The Passing of a Grand Dog

Walker1With deep sorrow, I announce the death of my only granddog, Walker, who succumbed today to the ravages of bone cancer in Austin, Texas.

At the risk of alienating half my readers, although I fully understand and respect their importance and value to others, I admit that I’m not a dog person. I don’t want to take care of a dog or be tied down to a dog’s schedule. I don’t like being jumped on (my friend Martha the Dog Trainer could help with that), I don’t like having dogs climb into my lap, I hate being licked, and doggie smell is one of my least favorite ones.

Only two dogs in my adult life have nuzzled all the way through these barriers to my heart. One was my father’s miniature Alaskan, Pixie, who could have charmed a smile from Ebenezer Scrooge. The other was my daughter’s rescued greyhound, Walker. Perhaps the fact that neither of them lived with me helped seal my half of our mutual affection, but neither of them jumped on me, invaded my space, or licked me, and their doggie smell was mild.

When my daughter announced yesterday that Walker was in such constant pain that his meds no longer worked and all he could do was moan, she asked that friends and family send stories about him as a memorial. That’s a request I was happy to oblige.

I described the way our relationship began with a good crotch sniff and was cemented with dozens of trips out to check Walker’s “Pee-Mail.’ Greyhounds lack a keen sense of smell or direction, so he was hopeless as a guide, but on our rambles I had amble time to ogle some of the most elegant and historic mansions in Austin.

I mentioned how gentle and patient he was with occasionally rough tots, and his antics when left alone long enough to get bored. I recalled how his lean good looks and knowing gaze reminded me of a canine Sean Connery, and when he wore his scarlet paisley fleece “smoking jacket”, I imagined he had a long black cigarette holder and martini stashed nearby. He was straight out of Esquire and perfectly suited to play the lead in spy thrillers.

Since I spent only a few weeks with Walker in the eight years he lived with my daughter’s family, my stories are limited, but I hope that they are a comfort now, and a source of memories for my granddaughters in years to come.

Especially for those of us who do not have animals in our daily lives, it’s easy to lose sight of the fact that their passing leaves a void in the lives of their immediate human families as surely as if they were also human. Just as stories of departed people help us through their passing, so pet stories can ease pet owners through this knothole of loss.

Write now: about animals in your life, past or present. Perhaps they were your own pets, maybe borrowed ones, or even wild animals that touched your spirit. Write about someone else’s animal and share the story with them.


Samantha M. White said...

What a marvelous writer you are!! No one could want a more eloquent eulogy. I see what you mean about his being handsome . . . strikingly so! I would venture to wager that you would like my dog, too (Lacey, white toy poodle) . . .she doesn't jump on people, either, and she's very polite and elegant. I believe that these dogs whom we rescue understand that we have given them a new life, introduced them to love, and they are very appreciative of us and respectful of the culture of the family they have become a part of. I never understood the place a dog could occupy in my heart before we rescued Lacey, and now I know I will miss her as much as she would miss me when the time comes that one of us must leave the other. Rest in peace, Walker, Gentle Dog. I'm glad you got to experience The Good Life with a family who cared about you.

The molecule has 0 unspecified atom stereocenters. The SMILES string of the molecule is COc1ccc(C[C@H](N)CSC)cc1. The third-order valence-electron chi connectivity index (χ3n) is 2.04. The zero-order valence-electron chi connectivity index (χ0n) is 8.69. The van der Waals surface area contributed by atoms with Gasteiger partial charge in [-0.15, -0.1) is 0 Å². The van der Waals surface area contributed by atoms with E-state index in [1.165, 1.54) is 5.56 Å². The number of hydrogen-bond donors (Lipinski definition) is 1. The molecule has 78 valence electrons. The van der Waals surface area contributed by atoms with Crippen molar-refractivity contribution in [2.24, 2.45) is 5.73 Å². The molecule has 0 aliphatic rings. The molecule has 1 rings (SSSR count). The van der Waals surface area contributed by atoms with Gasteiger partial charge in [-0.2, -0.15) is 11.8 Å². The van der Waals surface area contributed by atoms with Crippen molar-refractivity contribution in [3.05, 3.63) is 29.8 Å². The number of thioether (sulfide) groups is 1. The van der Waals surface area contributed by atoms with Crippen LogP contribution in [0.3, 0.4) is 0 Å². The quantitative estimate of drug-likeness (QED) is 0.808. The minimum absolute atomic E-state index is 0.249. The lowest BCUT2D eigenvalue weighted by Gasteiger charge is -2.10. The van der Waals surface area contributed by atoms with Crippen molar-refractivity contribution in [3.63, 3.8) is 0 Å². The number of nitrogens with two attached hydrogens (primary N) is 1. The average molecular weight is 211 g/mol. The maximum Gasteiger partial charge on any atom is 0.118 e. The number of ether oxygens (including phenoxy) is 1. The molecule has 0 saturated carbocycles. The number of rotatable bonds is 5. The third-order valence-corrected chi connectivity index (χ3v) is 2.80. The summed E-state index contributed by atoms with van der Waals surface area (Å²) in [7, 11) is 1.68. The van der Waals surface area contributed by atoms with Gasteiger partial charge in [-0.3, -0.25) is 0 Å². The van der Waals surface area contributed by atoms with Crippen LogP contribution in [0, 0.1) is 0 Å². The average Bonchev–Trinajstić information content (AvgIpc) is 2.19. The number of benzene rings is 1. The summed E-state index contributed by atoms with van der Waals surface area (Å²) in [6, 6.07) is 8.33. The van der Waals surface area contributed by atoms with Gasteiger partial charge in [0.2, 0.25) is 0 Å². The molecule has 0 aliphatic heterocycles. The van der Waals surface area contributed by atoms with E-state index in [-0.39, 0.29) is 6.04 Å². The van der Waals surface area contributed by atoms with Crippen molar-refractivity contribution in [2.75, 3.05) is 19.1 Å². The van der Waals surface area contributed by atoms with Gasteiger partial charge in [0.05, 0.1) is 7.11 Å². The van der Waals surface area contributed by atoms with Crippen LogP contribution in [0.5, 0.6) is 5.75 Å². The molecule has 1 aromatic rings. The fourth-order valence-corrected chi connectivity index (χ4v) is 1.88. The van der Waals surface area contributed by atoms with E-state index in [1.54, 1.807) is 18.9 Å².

SuziCate said...

Walker sounds like a grand dog, indeed. I am a dog person and losing our family dog four years ago was devastating. Of course, we now have another furry addition which has stolen our hearts as well. I think writing stories about these loved ones is a great tribute. Just like people, they can be characters!

Sharon Lippincott said...

Samantha, Lacey sounds like a sweetheart. I do enjoy visiting with individual dogs on occasion, as long as they don't slobber and climb all over me. I know Susan will read these comments and appreciate the thoughts.

Sharon Lippincott said...

You are so right about dogs being characters. In fact, many dogs are main characters in stories, like Marley and Me. Just thing how many stories you've read with dogs, cats, horses, even whales as main characters. Walker surely could be one!

Karen Walker said...

Our dog is definitely a member of our family and it is very hard when you lose someone, whether it has fur or not. I am sorry for your daughter's loss. I would, of course, have a special thought for a dog named Walker.

Sharon Lippincott said...
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Sharon Lippincott said...

Oh Karen, of course you'd relate to Walker! You would have loved him under any name. On Susan's behalf, I thank you for the condolences. May your current canine accompany you into the sunset.

kathleen pooler said...

Sharon, You really brought Walker to life on the pages here through this heartfelt tribute. It's so amazing how our furry friends become our family and we feel their loss deeply when they leave us. We have two Golden Retrievers- Rosie,13 and Max,2. Rosie is failing daily and we are bracing ourselves for the inevitable. She has brought us so much joy. I totally understand your sense of loss.

Sharon Lippincott said...

Kathy, I'm so sorry to hear about the impending end of Rosie's time with you. Have you written about her, or maybe plan to do so?